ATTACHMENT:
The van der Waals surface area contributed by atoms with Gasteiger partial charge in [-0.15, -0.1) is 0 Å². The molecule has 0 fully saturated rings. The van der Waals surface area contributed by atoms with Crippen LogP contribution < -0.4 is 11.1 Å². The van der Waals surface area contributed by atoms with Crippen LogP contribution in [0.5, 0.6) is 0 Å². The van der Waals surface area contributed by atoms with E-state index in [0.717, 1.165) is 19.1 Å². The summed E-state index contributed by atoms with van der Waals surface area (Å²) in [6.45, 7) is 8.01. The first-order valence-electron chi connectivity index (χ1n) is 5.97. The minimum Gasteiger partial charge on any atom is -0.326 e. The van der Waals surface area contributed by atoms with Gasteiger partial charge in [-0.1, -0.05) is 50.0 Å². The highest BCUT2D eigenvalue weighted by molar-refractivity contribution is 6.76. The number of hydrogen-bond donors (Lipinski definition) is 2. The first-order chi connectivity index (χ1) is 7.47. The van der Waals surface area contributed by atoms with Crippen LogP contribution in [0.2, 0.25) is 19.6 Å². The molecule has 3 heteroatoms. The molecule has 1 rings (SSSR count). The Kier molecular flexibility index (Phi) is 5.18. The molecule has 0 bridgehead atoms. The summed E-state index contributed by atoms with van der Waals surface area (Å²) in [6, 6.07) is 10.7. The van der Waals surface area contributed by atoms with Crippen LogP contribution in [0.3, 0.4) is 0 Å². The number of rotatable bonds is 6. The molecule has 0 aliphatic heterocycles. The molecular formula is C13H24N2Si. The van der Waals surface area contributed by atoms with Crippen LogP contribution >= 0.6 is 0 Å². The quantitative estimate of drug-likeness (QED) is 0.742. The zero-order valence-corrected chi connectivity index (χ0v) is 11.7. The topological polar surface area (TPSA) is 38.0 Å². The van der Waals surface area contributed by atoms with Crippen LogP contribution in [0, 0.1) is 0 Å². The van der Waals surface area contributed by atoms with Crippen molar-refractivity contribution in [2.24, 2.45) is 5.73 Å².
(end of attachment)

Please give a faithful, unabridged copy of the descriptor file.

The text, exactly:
The van der Waals surface area contributed by atoms with Gasteiger partial charge in [-0.15, -0.1) is 0 Å². The molecule has 0 fully saturated rings. The van der Waals surface area contributed by atoms with Crippen LogP contribution < -0.4 is 11.1 Å². The van der Waals surface area contributed by atoms with Crippen LogP contribution in [0.5, 0.6) is 0 Å². The van der Waals surface area contributed by atoms with E-state index in [0.717, 1.165) is 19.1 Å². The summed E-state index contributed by atoms with van der Waals surface area (Å²) in [6.45, 7) is 8.01. The first-order valence-electron chi connectivity index (χ1n) is 5.97. The minimum Gasteiger partial charge on any atom is -0.326 e. The van der Waals surface area contributed by atoms with Gasteiger partial charge in [-0.1, -0.05) is 50.0 Å². The highest BCUT2D eigenvalue weighted by molar-refractivity contribution is 6.76. The number of hydrogen-bond donors (Lipinski definition) is 2. The first-order chi connectivity index (χ1) is 7.47. The van der Waals surface area contributed by atoms with Crippen LogP contribution in [0.2, 0.25) is 19.6 Å². The molecule has 3 heteroatoms. The molecule has 1 rings (SSSR count). The Kier molecular flexibility index (Phi) is 5.18. The molecule has 0 bridgehead atoms. The summed E-state index contributed by atoms with van der Waals surface area (Å²) in [6, 6.07) is 10.7. The van der Waals surface area contributed by atoms with Crippen LogP contribution in [0.3, 0.4) is 0 Å². The number of rotatable bonds is 6. The molecule has 0 aliphatic heterocycles. The molecular formula is C13H24N2Si. The van der Waals surface area contributed by atoms with Crippen LogP contribution >= 0.6 is 0 Å². The quantitative estimate of drug-likeness (QED) is 0.742. The zero-order valence-corrected chi connectivity index (χ0v) is 11.7. The topological polar surface area (TPSA) is 38.0 Å². The van der Waals surface area contributed by atoms with Crippen LogP contribution in [0, 0.1) is 0 Å². The van der Waals surface area contributed by atoms with Crippen molar-refractivity contribution in [2.24, 2.45) is 5.73 Å².